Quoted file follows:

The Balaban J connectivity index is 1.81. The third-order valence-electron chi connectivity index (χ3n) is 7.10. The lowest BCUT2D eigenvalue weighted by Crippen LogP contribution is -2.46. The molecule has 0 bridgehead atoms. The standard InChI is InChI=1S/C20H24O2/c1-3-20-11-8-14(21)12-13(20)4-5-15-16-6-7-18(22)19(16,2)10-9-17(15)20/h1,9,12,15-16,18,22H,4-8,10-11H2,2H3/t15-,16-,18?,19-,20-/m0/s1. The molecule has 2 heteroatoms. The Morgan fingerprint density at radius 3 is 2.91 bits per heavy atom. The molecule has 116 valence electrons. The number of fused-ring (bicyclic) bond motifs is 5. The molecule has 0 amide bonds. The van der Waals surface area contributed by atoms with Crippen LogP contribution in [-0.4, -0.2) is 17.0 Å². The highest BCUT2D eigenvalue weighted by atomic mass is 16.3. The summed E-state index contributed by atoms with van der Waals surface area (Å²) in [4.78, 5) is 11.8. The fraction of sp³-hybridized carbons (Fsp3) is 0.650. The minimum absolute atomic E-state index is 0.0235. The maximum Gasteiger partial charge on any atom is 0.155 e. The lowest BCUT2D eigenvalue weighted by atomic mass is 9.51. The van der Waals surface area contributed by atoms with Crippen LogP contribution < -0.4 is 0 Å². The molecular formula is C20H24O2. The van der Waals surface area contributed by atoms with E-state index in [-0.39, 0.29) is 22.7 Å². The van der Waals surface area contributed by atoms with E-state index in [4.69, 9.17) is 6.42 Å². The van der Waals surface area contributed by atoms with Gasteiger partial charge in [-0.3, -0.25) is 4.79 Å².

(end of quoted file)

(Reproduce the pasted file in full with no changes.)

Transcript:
The Balaban J connectivity index is 1.81. The third-order valence-electron chi connectivity index (χ3n) is 7.10. The lowest BCUT2D eigenvalue weighted by Crippen LogP contribution is -2.46. The molecule has 0 bridgehead atoms. The standard InChI is InChI=1S/C20H24O2/c1-3-20-11-8-14(21)12-13(20)4-5-15-16-6-7-18(22)19(16,2)10-9-17(15)20/h1,9,12,15-16,18,22H,4-8,10-11H2,2H3/t15-,16-,18?,19-,20-/m0/s1. The molecule has 2 heteroatoms. The Morgan fingerprint density at radius 3 is 2.91 bits per heavy atom. The molecule has 116 valence electrons. The number of fused-ring (bicyclic) bond motifs is 5. The molecule has 0 amide bonds. The van der Waals surface area contributed by atoms with Crippen LogP contribution in [-0.4, -0.2) is 17.0 Å². The highest BCUT2D eigenvalue weighted by atomic mass is 16.3. The summed E-state index contributed by atoms with van der Waals surface area (Å²) in [4.78, 5) is 11.8. The fraction of sp³-hybridized carbons (Fsp3) is 0.650. The minimum absolute atomic E-state index is 0.0235. The maximum Gasteiger partial charge on any atom is 0.155 e. The lowest BCUT2D eigenvalue weighted by atomic mass is 9.51. The van der Waals surface area contributed by atoms with Crippen LogP contribution < -0.4 is 0 Å². The molecular formula is C20H24O2. The van der Waals surface area contributed by atoms with E-state index in [-0.39, 0.29) is 22.7 Å². The van der Waals surface area contributed by atoms with E-state index in [4.69, 9.17) is 6.42 Å². The van der Waals surface area contributed by atoms with Gasteiger partial charge in [-0.3, -0.25) is 4.79 Å².